Interview: BENEE on Blending Art and Music

Monday, July 22, 2019

New Zealand 19-year-old BENEE continues to spice up pop music with everything she unleashes into her wild, and her debut EP FIRE ON MARZZ is a captivating release that blends an array of bewitching styles and sounds. We recently had the chance to talk to her about her EP, weird dreams, visuals and her travels.

You released your EP FIRE ON MARZZ recently, how has the last couple of weeks felt?

They've felt pretty cool! I think everyone’s been super supportive, which is awesome. I’ve been getting lots of good feedback on it too, which is nice. So, yeah, I’m very happy.

How did you celebrate its release?

I had a hometown gig at the end of my tour because I arrived back on the day before I released my EP. So, I had a gig at the Powerstation in Auckland with my people and yeah, and then we just partied.

That sounds like a lot of fun!

Oh yeah, loved it.

Was working on the EP a lengthy process?

Yeah, I made them all at very different times. Like songs like 'Wishful Thinking' were from 2017. But I think when I knew that we were gonna put out an EP, it didn’t take too long to kinda get it all together and say, 'this is what we wanna release now'.

Outside of the six tracks, did you work on many others, or was it just the six?

I have done two other songs. They’re probably gonna be released as singles and then possibly an album or another EP. So, yeah, lots more music coming to you!

Can't wait!! And were there any particular challenges you had to deal with when working on it?

There were some discussions where some people didn’t want or like particular songs on the EP. It kind of came down to being bossy and what I wanted ended up staying on the EP (laughs).

I’ve read that you’re really inspired by dreams. What is it about dreams that you find particularly inspiring when creating?

I used to have these dreams where I remembered every little thing. I wake up and I’m always like, 'Oh my god, like, that was crazy'. I wake up and write them all down. With making more music, I kind of realised that there are trends in these dreams, and I use them to write songs. I find them really inspiring, even random dreams, and I don't think my songs would be the same without those really specific dreams.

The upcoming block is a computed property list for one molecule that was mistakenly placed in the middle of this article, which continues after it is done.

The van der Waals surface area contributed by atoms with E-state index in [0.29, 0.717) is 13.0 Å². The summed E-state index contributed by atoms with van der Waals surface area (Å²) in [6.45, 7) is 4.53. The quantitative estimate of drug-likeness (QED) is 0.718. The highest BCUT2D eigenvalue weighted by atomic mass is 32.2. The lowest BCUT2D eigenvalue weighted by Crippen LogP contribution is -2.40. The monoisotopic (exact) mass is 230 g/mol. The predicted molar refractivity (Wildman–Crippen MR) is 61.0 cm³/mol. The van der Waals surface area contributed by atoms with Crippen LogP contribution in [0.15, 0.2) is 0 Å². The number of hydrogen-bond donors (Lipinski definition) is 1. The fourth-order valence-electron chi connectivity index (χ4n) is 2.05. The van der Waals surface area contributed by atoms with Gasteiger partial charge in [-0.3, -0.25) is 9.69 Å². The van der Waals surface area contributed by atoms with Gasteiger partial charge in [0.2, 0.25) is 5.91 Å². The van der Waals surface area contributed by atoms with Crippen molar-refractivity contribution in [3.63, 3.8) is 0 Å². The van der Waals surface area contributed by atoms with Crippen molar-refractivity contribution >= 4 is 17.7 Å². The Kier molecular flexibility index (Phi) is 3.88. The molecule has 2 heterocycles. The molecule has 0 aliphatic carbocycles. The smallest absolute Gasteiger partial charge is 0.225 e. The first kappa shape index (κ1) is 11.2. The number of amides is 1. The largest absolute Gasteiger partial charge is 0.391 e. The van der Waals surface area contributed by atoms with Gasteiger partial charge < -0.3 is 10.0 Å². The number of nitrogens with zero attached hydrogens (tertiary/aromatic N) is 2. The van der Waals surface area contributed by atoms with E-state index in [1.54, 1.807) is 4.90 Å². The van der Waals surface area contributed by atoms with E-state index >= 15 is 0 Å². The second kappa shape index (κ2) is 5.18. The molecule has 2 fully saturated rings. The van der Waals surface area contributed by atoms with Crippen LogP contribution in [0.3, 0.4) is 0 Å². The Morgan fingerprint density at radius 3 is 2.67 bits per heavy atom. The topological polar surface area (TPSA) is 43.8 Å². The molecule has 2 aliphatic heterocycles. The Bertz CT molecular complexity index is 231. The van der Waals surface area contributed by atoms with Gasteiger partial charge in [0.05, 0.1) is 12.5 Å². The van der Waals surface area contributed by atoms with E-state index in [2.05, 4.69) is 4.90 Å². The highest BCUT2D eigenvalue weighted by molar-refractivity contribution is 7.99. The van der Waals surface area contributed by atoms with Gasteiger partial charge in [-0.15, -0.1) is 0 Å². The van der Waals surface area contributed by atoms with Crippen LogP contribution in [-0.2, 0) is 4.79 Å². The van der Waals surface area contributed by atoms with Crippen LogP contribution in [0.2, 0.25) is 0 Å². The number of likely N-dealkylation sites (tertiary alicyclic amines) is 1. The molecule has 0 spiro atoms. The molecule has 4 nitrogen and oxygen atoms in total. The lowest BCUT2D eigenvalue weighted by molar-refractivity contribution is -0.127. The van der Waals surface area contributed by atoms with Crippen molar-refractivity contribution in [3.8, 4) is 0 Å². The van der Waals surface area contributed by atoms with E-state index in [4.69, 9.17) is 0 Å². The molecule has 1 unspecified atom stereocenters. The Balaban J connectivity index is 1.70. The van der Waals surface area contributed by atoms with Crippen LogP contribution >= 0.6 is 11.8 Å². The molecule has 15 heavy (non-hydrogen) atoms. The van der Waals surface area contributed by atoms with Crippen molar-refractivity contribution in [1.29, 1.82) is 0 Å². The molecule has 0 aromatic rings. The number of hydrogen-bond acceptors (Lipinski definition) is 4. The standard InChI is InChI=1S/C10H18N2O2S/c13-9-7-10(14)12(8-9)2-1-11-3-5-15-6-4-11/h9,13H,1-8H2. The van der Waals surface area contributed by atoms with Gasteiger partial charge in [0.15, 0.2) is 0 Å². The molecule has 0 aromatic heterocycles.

Have you ever tried going through one of those dreams guides to decode them?

I’ve had some weird dreams. Recently, I had a plane crash dream. And I’m like...does it actually mean something? And I go and look at it and it actually does mean something. Or like, you fall off the sky tower, or something, I’ve had a lot of those, but I haven’t really recorded those real kinds of whack dreams that I’ve had.

Oh wow, your dreams are really intense (laughs). 

Oh yeah, they're fucking weird man. With my average dreams, I’m like, OK, I’ll just highlight the ones that were really cool, ‘cause I’m sure no one wants to hear about those crazy ones.

Outside of music, what are some artforms that you draw influence from?

So I really love to draw. I also always use Jackson Pollock as an inspiration. I have this thing called BENEEVision which was this idea that my work can contribute to something larger and I went on and used different materials and stuff. I also had a mix of visuals and colours, different textures stuck onto it, like an empty canvas. I feel like this is the kind of style I also approach in my music career. So, I mean, Jackson Pollock, definitely has inspired the EP and me creatively overall. I just love the idea of mixing genres. The way a lot of artists and painters break away from the usual ways of creating art and mix colours, for me, has been something I have really wanted to do with my music — making music the way you make art, by mixing things up and trying to create a fresh sound.

How would you describe the relationship between visuals and music, and how do you think they can help each other?